I know I have to eventually find someone  who’d really like my collection of elegant fountain pens and blotting paper otherwise they’ll all be sold on eBay for the cost of shipping or given away at a garage sale after I’m gone.

Who would have thought, certainly not I, that you could deposit a check on your phone?  Get money from an ATM without signing a withdrawal slip?  Get cash back using a debit card?   Although I’ve succumbed to online banking, I still write at least a dozen checks a month, court pleadings still require a signature, as do Wills and real estate transactions.

I still like sending greeting cards and thank you notes through the mail, and I still love receiving them and recognizing the signature of the sender without looking at the return address label.  It’s personal.  It’s special.  It’s individual.

But, I’m afraid, at some point, a person’s “signature” will truly become obsolete.  I guess I’m just not willing to leap that far into the future.  No, not quite yet.

In fifty years, if we all go the way of Indiana, future generations will probably be assigned a number, use our fingerprint, DNA, retinal imaging or some other yet-to-be invented technology to identify each of us.  It may be efficient, but it won’t be pretty.

I don’t get it, but if you do, God bless you.

Author Bio:

For over twenty years, Leona has tried to heed her husband’s advice, “you don’t have to say everything you think.” She’s failed miserably. Licensed to practice law in California and Washington, she works exclusively in the area of child abuse and neglect. She considers herself a news junkie and writes about people and events on her website, “I Don’t Get It,” which she describes as the “musings of an almost 60-year old conservative woman on political, social and cultural life in America.” It’s not her intention to offend anyone who “gets it.” She just doesn’t. Originally from Brooklyn, and later Los Angeles, she now lives with her husband, Michael, on a beautiful island in the Pacific Northwest, which she describes as a bastion of liberalism.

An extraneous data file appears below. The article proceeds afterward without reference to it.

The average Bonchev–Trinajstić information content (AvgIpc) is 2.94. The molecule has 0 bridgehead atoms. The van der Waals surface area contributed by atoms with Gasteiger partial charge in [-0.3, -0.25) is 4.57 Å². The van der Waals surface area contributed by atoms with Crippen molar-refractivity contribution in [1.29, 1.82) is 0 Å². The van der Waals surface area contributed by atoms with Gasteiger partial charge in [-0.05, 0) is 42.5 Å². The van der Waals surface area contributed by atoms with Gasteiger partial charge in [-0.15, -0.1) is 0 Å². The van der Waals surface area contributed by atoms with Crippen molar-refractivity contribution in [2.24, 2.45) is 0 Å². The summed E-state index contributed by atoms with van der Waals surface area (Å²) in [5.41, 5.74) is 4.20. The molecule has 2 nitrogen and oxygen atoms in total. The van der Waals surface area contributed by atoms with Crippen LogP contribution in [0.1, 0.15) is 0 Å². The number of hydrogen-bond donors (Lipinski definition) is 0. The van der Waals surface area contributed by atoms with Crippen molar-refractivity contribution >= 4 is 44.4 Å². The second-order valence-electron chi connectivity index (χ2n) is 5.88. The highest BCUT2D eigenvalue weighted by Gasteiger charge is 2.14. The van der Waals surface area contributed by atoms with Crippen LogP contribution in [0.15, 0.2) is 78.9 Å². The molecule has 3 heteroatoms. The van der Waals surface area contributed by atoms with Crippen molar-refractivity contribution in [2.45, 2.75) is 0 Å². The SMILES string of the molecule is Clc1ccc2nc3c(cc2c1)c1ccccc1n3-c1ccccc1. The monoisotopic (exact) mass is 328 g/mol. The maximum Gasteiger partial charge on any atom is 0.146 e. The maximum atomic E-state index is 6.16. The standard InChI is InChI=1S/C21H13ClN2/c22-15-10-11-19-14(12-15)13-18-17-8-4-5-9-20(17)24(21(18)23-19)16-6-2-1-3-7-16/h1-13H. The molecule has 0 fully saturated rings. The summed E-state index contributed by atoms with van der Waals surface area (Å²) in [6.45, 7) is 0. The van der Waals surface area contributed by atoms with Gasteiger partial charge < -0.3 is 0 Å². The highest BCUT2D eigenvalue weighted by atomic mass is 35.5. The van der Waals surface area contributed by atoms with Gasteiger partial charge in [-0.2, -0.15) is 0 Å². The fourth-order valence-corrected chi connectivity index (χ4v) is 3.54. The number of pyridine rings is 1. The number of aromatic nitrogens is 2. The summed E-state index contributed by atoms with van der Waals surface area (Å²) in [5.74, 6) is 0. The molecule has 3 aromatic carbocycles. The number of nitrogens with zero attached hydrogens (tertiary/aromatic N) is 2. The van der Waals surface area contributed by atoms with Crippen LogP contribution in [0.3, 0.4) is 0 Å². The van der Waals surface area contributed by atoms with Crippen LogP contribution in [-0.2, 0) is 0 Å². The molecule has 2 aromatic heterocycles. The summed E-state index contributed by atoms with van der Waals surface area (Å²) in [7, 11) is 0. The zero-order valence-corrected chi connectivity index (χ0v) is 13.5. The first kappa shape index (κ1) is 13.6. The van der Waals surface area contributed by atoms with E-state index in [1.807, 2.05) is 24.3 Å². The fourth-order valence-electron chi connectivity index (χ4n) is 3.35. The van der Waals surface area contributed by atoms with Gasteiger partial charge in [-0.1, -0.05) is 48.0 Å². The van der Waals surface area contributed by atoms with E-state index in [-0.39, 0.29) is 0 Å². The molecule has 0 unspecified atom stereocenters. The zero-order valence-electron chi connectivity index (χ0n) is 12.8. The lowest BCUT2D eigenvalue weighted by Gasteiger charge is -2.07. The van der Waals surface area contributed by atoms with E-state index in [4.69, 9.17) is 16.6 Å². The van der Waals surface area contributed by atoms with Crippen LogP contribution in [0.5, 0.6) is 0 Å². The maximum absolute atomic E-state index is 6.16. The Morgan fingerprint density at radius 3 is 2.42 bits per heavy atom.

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  • joe bloggs

    As soon as I escaped the clutches of Sister Mary Immaculate et al. I developed my own personal style of cursive, which, were you to see it, you would still find quite legible– that is, the letters look SOMETHING like the “Palmer Method” lettering shown illustrated. For us to abandon cursive and only hand-write in block letters is a deprivation to children of a way to find their “voice,” so to speak, once they age out of primary school. (Altho I DO wonder why all the girls I knew all seemed to have the same “girly-girly” handwriting– you know what I mean.)

  • Ron

    Not only can I not write in cursive well anymore, I have lost the ability to print in anything other than capital letters. I have also found that my spelling has gotten worse because of spell check. I think we have lost more than just the ability to write in cursive, we have lost the ability to communicate in letters. At one time being a man of letters was a mark of distinction. Some of my favorite books have been letters, the two volume set of letters between Thomas Jefferson and John Adams, Ronald Reagan’s letters to Nancy or his book A Life in Letters